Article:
Media messages affect public perceptions of gender roles, and children who see gendered messages may even adjust their expectations or goals accordingly. Studies have shown, for example, that women are portrayed as workers less frequently than they actually work, and as caregivers more often than their proportion among caregivers. Likewise, media portrayals of fathers consistently show them behaving as caregivers much less frequently than they actually do.
How Amazon Mom Affects All Caregivers
Though the campaign to make Amazon Mom into Amazon Family highlights the program’s neglect of fathers, false depictions of families harm all caregivers, as well as their children. Children who don’t see families that look like their own depicted in the popular media may feel marginalized or view their families as abnormal. Though Amazon Mom doesn’t cater to children, Amazon is still a powerful company, and the messages it conveys may reverberate far and wide—including to children’s media.
Companies that treat mothers as the default primary caregiver add to the already massive pressure many women feel to be “perfect” in all areas of their lives. More than half of mothers now work outside the home, but the mistaken belief that women are inevitably the best or only caregivers to children exacts a toll. Sociology professor Arlie Hochschild coined the term “the second shift” to refer to the additional day of work many women do after a busy day in paid employment. By normalizing the idea that all caregivers are mothers, Amazon leaves women feeling obligated to do even more work.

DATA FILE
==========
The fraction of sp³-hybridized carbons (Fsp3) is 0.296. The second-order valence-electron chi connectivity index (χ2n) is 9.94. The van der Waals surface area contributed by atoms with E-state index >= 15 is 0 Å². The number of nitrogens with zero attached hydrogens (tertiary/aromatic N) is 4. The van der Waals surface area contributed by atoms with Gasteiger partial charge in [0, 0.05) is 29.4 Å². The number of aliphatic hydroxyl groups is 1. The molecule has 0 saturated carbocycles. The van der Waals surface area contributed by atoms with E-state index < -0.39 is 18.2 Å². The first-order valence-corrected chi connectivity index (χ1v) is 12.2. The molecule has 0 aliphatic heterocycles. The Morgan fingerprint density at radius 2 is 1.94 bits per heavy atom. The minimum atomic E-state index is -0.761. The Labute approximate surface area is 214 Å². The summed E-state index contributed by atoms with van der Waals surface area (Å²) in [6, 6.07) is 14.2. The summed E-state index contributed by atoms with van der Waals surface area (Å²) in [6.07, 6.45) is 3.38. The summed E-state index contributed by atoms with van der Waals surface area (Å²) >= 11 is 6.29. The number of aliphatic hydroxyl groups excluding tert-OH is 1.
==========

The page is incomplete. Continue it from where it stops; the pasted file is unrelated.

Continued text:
For dads, the insistence that most caregivers are moms neglects their important role, perhaps leaving some fathers to feel much more isolated than they actually are. Fathers who serve as primary caregivers may mistakenly believe they’re far outside the norm, even though millions of other fathers also spend a significant portion of each day caring for children.
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- Hochschild, A. R., & Machung, A. (2012). The second shift: Working families and the revolution at home. New York, NY: Penguin Books.
- Livingston, G. (2014, December 22). Less than half of U.S. kids today live in a ‘traditional’ family. Retrieved from http://www.pewresearch.org/fact-tank/2014/12/22/less-than-half-of-u-s-kids-today-live-in-a-traditional-family/
- Livingston, G. (2013, July 02). The rise of single fathers. Retrieved from http://www.pewsocialtrends.org/2013/07/02/the-rise-of-single-fathers/
- Today’s fathers spend seven times as much time with their children than they did 40 years ago – when it was roughly five minutes a day. (2014, June 15). Retrieved from http://www.dailymail.co.uk/news/article-2658309/Todays-fathers-spend-seven-times-time-children-did-40-years-ago-roughly-five-minutes-day.html